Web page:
10. When you rode at WIHS it looked quite unreal that you were jumping such huge fences without any bridle. How does it feel and what aids do you use when you are not using any bridle? Do you feel that you have the same balance with just a neck rope? And how do you steer the horse?

"Honestly it feels amazing! My horse is free to make the changes and adjustments he needs to get over the fences, and I as his rider just have to be clear on where we are going and to make sure he knows I will be with him whatever decisions he makes while jumping. When I am bridleless its all about seat and leg. The neck rope is there to help, but I have to be aware that my body says a lot to the horse, just like if you were in the bridle. I can honestly say that I feel you can achieve the same levels of balance with the neck rope that you can with bridle. I may even go as far as saying that perhaps for many horses it would be easier to achieve those balances, with systematic and clear education.  I know working bridleless on the flat with Vlad has been amazing, and he is more balanced now than I have ever had him before! The means of steering the horse is up to the rider when going bridleless. There is no training book or manual that say you must do it one way. Bridleless gives you the chance to create your own language. Vlad steers with neck rope, but Boyd rode with only 2 dressage whips to help with speed control, bend and shoulder balancing, and then turned from leg. My husband rides one of his horse with nothing at all but seat and leg. Different horses like different things, and I know for now Vlad still gets nervous about me having 2 whips, so I use the neck rope. I think that eventually I would like to get Vlad riding without the neck rope, just with the two dressage whips. But we’ll get there when we get there! There’s no rush.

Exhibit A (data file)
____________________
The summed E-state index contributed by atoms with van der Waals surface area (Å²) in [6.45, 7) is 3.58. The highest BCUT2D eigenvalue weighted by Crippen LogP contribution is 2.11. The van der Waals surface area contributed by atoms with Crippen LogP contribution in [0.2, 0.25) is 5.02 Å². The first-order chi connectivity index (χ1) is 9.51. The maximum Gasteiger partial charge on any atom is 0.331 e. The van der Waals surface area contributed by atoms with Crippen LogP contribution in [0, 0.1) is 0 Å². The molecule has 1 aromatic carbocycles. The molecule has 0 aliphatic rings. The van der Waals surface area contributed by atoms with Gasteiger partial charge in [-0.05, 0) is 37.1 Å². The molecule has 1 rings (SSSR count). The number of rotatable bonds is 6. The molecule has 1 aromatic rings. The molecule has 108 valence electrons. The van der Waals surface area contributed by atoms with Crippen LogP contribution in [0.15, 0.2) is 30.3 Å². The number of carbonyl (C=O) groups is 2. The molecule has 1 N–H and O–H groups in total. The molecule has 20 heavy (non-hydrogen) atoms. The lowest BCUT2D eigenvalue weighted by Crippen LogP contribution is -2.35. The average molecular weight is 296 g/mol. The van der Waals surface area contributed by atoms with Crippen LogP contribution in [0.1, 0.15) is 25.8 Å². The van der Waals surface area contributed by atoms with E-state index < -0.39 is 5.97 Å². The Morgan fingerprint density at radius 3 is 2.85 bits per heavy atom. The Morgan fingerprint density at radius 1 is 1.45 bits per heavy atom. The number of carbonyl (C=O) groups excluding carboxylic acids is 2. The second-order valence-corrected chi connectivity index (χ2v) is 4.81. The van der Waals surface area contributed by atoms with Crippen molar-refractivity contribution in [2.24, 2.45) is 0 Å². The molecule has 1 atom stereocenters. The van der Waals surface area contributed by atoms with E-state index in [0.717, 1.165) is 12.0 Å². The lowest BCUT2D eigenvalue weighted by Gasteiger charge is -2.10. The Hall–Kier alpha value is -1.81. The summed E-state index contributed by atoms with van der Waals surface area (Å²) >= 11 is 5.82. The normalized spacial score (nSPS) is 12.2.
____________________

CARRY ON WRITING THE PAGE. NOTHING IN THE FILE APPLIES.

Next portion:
11. Do you also do other things that are associated with bitless riding such as keeping horses barefoot or out in active paddocks?

"I am not partial or bound to anything. Again, for me this all comes down to what that particular horse needs. I try to stay as natural for them as possible for their health, but Vlad wears 4 shoes, just like my other jumper. But my husband’s QH and Andalusian go barefoot. Whatever is best and most sound for the specific horse that I’m dealing with. I try to let my horses live out as much as I can. But again, it is a horse by horse case. Vlad hates bugs!!! He is ready to come in first thing in the morning all summer, and in the winter he will live out, but always has a blanket because he is shivering when its 50 degrees at night! Vlad was raised in warm weather, so a little bit chilly in this region is wintery death to him! Just like a person from Florida would be freezing in Michigan during the winter. Whatever suits the horse best, that what we look for. Sometimes that’s very natural. Sometimes not."

12. What is the most important advice that you would give to anyone handling and riding horses?